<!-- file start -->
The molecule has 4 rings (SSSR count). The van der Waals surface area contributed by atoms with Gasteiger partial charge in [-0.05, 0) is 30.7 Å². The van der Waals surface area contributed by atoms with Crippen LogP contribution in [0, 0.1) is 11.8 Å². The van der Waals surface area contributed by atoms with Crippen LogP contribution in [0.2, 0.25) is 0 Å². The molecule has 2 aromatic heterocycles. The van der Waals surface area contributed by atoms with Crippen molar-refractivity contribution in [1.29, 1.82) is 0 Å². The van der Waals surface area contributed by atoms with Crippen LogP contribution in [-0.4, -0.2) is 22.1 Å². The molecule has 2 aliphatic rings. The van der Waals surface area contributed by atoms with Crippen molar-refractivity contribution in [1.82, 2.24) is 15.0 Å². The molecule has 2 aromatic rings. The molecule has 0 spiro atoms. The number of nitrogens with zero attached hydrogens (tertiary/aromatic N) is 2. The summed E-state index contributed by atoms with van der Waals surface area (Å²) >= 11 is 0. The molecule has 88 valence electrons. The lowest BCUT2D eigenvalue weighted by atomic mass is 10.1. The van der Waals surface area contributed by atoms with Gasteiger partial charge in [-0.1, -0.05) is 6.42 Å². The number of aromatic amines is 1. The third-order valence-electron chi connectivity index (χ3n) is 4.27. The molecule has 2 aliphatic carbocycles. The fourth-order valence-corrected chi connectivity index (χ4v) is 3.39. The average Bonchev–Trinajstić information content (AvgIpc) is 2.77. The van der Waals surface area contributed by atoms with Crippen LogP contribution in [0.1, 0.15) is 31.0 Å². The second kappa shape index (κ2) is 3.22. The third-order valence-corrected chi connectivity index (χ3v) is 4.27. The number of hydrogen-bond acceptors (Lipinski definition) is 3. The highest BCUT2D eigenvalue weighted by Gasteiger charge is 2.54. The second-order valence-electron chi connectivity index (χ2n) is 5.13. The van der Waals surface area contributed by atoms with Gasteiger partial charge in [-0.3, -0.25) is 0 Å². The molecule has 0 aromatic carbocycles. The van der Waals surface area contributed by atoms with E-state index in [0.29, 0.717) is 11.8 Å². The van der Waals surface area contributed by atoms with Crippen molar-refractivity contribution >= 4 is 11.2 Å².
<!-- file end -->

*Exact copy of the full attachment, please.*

The molecule has 4 rings (SSSR count). The van der Waals surface area contributed by atoms with Gasteiger partial charge in [-0.05, 0) is 30.7 Å². The van der Waals surface area contributed by atoms with Crippen LogP contribution in [0, 0.1) is 11.8 Å². The van der Waals surface area contributed by atoms with Crippen LogP contribution in [0.2, 0.25) is 0 Å². The molecule has 2 aromatic heterocycles. The van der Waals surface area contributed by atoms with Crippen molar-refractivity contribution in [1.29, 1.82) is 0 Å². The van der Waals surface area contributed by atoms with Crippen LogP contribution in [-0.4, -0.2) is 22.1 Å². The molecule has 2 aliphatic rings. The van der Waals surface area contributed by atoms with Crippen molar-refractivity contribution in [1.82, 2.24) is 15.0 Å². The molecule has 2 aromatic rings. The molecule has 0 spiro atoms. The number of nitrogens with zero attached hydrogens (tertiary/aromatic N) is 2. The summed E-state index contributed by atoms with van der Waals surface area (Å²) >= 11 is 0. The molecule has 88 valence electrons. The lowest BCUT2D eigenvalue weighted by atomic mass is 10.1. The van der Waals surface area contributed by atoms with Gasteiger partial charge in [-0.1, -0.05) is 6.42 Å². The number of aromatic amines is 1. The third-order valence-electron chi connectivity index (χ3n) is 4.27. The molecule has 2 aliphatic carbocycles. The fourth-order valence-corrected chi connectivity index (χ4v) is 3.39. The average Bonchev–Trinajstić information content (AvgIpc) is 2.77. The van der Waals surface area contributed by atoms with Crippen LogP contribution in [0.1, 0.15) is 31.0 Å². The second kappa shape index (κ2) is 3.22. The third-order valence-corrected chi connectivity index (χ3v) is 4.27. The number of hydrogen-bond acceptors (Lipinski definition) is 3. The highest BCUT2D eigenvalue weighted by Gasteiger charge is 2.54. The second-order valence-electron chi connectivity index (χ2n) is 5.13. The van der Waals surface area contributed by atoms with Gasteiger partial charge in [-0.3, -0.25) is 0 Å². The molecule has 0 aromatic carbocycles. The van der Waals surface area contributed by atoms with E-state index in [0.29, 0.717) is 11.8 Å². The van der Waals surface area contributed by atoms with Crippen molar-refractivity contribution >= 4 is 11.2 Å².